Co-exposure to non-persistent organic chemicals among American pre-school aged children: A pilot study
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Co-exposure to non-persistent organic chemicals among American pre-school aged children: A pilot study

  • Published Date:

    Oct 21 2016

  • Source:
    Int J Hyg Environ Health. 220(2 Pt A):55-63.
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  • Alternative Title:
    Int J Hyg Environ Health
  • Description:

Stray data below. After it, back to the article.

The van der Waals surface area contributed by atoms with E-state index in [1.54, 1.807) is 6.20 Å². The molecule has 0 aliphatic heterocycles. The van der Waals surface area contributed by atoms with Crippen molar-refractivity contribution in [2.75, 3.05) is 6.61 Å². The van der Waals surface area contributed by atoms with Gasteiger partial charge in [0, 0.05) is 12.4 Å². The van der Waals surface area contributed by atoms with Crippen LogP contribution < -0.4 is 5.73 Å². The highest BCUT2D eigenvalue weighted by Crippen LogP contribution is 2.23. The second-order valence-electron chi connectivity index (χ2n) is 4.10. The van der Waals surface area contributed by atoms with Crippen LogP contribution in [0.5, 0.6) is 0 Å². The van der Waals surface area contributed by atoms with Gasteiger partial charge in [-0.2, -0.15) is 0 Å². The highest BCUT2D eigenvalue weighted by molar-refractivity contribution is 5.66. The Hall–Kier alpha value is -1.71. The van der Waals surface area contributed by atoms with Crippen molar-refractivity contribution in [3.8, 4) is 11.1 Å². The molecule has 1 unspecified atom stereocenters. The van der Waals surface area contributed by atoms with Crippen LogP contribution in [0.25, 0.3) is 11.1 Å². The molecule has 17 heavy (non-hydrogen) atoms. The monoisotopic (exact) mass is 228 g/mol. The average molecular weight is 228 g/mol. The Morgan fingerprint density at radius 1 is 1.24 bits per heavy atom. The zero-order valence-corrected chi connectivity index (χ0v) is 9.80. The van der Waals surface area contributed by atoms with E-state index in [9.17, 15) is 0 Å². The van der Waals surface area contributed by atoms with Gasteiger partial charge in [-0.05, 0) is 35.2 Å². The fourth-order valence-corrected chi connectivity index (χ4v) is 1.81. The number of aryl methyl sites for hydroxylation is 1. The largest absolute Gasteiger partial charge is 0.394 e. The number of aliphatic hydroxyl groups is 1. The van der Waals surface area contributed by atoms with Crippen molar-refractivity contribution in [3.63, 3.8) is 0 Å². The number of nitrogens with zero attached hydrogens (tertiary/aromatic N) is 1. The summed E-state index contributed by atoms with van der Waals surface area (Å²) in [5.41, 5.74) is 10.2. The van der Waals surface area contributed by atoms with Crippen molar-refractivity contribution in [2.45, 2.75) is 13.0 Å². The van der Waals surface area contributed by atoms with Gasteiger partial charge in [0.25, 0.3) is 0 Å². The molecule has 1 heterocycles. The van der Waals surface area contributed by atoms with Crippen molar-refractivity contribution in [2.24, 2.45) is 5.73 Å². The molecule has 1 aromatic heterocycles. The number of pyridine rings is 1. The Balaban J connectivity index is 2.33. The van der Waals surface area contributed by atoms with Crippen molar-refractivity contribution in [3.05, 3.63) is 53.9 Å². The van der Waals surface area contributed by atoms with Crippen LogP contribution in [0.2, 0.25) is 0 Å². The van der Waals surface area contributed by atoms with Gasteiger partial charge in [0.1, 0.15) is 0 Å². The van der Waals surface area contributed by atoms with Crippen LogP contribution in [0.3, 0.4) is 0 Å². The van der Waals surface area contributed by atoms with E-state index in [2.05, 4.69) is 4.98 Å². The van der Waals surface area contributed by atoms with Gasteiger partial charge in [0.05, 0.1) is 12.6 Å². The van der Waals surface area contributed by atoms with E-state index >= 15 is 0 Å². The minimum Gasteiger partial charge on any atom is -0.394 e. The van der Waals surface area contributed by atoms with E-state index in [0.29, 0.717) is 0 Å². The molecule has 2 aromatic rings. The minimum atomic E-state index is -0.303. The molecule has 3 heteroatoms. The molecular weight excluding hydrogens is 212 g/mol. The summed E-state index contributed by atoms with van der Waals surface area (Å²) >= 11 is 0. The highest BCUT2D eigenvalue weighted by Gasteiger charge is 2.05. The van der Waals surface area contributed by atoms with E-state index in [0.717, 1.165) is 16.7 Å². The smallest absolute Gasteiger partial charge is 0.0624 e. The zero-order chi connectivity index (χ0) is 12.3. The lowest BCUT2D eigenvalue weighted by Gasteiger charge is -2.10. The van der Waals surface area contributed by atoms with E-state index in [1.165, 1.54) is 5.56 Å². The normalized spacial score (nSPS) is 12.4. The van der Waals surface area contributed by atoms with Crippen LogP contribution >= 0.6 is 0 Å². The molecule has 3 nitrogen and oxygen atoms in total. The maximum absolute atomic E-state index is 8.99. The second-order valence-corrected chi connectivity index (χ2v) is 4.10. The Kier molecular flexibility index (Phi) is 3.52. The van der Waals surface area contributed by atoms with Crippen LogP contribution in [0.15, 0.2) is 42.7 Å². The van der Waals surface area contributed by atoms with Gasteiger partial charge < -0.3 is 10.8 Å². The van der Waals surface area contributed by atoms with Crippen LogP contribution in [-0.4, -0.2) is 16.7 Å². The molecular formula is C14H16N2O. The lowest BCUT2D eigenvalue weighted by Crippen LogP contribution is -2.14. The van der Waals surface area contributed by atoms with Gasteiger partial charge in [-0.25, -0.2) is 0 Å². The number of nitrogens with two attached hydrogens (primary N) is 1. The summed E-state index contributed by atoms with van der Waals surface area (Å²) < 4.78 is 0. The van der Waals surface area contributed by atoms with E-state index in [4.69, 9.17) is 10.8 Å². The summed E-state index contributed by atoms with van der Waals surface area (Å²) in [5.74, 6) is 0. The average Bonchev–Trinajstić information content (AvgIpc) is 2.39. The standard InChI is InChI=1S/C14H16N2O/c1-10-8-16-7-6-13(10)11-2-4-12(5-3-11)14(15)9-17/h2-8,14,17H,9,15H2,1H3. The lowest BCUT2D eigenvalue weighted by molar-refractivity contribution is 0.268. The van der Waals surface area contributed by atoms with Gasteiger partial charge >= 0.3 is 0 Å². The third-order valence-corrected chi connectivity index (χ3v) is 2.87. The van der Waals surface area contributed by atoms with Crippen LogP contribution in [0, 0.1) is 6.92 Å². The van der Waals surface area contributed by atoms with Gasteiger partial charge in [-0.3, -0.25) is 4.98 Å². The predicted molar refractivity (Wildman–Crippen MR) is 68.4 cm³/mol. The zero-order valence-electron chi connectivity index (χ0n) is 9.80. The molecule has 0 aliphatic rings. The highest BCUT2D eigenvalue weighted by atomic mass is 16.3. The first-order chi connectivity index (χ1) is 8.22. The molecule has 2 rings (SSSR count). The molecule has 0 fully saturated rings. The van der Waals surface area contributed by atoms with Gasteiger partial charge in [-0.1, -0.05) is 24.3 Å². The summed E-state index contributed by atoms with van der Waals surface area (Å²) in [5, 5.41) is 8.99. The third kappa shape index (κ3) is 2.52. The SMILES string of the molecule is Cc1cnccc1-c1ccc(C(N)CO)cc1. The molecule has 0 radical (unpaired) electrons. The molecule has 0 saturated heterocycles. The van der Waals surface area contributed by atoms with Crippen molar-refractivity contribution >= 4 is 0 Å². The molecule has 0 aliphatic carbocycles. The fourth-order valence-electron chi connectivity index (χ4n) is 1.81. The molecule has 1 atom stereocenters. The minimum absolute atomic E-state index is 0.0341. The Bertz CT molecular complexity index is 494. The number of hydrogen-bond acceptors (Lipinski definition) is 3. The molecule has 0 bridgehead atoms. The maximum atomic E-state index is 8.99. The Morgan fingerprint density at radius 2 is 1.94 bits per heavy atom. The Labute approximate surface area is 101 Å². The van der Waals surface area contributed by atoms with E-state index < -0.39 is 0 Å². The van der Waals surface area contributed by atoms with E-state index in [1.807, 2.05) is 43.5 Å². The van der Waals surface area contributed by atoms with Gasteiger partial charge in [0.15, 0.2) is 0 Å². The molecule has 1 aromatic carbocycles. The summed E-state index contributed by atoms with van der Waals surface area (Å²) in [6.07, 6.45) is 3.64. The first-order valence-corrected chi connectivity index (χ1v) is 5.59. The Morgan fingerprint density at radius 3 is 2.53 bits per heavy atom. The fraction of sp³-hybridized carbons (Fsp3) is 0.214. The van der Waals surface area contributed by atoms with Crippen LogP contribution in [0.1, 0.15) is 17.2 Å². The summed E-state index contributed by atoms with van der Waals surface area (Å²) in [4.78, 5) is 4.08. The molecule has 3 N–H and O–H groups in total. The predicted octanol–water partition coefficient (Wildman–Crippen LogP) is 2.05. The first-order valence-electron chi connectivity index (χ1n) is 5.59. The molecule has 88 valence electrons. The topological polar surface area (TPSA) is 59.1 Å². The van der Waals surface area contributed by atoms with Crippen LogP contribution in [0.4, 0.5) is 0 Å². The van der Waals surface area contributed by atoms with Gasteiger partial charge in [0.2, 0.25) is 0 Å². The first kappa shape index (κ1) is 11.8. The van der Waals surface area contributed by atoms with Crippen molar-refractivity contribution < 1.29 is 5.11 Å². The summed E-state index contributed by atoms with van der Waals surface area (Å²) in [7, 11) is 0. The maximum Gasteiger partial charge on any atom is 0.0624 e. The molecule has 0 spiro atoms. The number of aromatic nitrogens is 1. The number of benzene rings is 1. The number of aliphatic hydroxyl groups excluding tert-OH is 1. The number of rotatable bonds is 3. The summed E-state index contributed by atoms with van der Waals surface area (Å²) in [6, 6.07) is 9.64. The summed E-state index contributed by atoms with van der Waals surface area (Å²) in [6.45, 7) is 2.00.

Background General population human biomonitoring programs such as the National Health and Nutrition Examination Survey (NHANES) in the United States suggest that chemical exposures are common. Exposures during childhood may affect health later in life, but biomonitoring data in NHANES among pre-school aged children are limited. Methods A convenience group of 122 3–5 year old American boys and girls were recruited in 2013 for a pilot study to assess the feasibility of collecting urine from young children and analyzing it for select chemical exposure biomarkers for future NHANES. Children were primarily Hispanic (64.8%); the remainder was divided between non-Hispanic black, and non-Hispanic white and “other.” We measured 52 urinary biomarkers: 13 phthalates and one non-phthalate plasticizer, five phenols and four parabens, 10 polycyclic aromatic hydrocarbons (PAHs), and 19 pesticides. For each biomarker, we calculated descriptive statistics. We also calculated the number of biomarkers detected within each child, and performed principal components analysis (PCA). Results NHANES staff obtained permission to attempt collection of 60 mL urine from 3 to 5 year olds who participated in the 2013 NHANES health examination; 83% of children successfully provided the target volume. We detected 24 individual biomarkers of pesticides, phenols and parabens, phthalates/non-phthalate plasticizers, and PAHs in 95–100% of children. The median number of biomarkers detected was 37: nine pesticides, five phenols and parabens, 13 phthalates and non-phthalate plasticizers, and 10 PAHs. Biomarkers concentrations appear to be similar to national estimates among 6–11 year old children from previous NHANES. PCA suggested high within-class correlations among biomarkers. Conclusions These young children successfully adhered to the collection protocol and produced enough urine for the quantification of environmental biomarkers currently being measured in NHANES participants 6 years of age and older. Using the same analytical methods employed for the analysis of samples collected from older NHANES participants, in this sample of pre-school aged children we detected multiple chemicals including plasticizers, combustion products, personal-care product chemicals, and pesticides. Starting with NHANES 2015–2016, the NHANES biomonitoring program will include urinary biomarkers for 3–5 year old children to provide exposure data to select chemicals at the national level among this age group.
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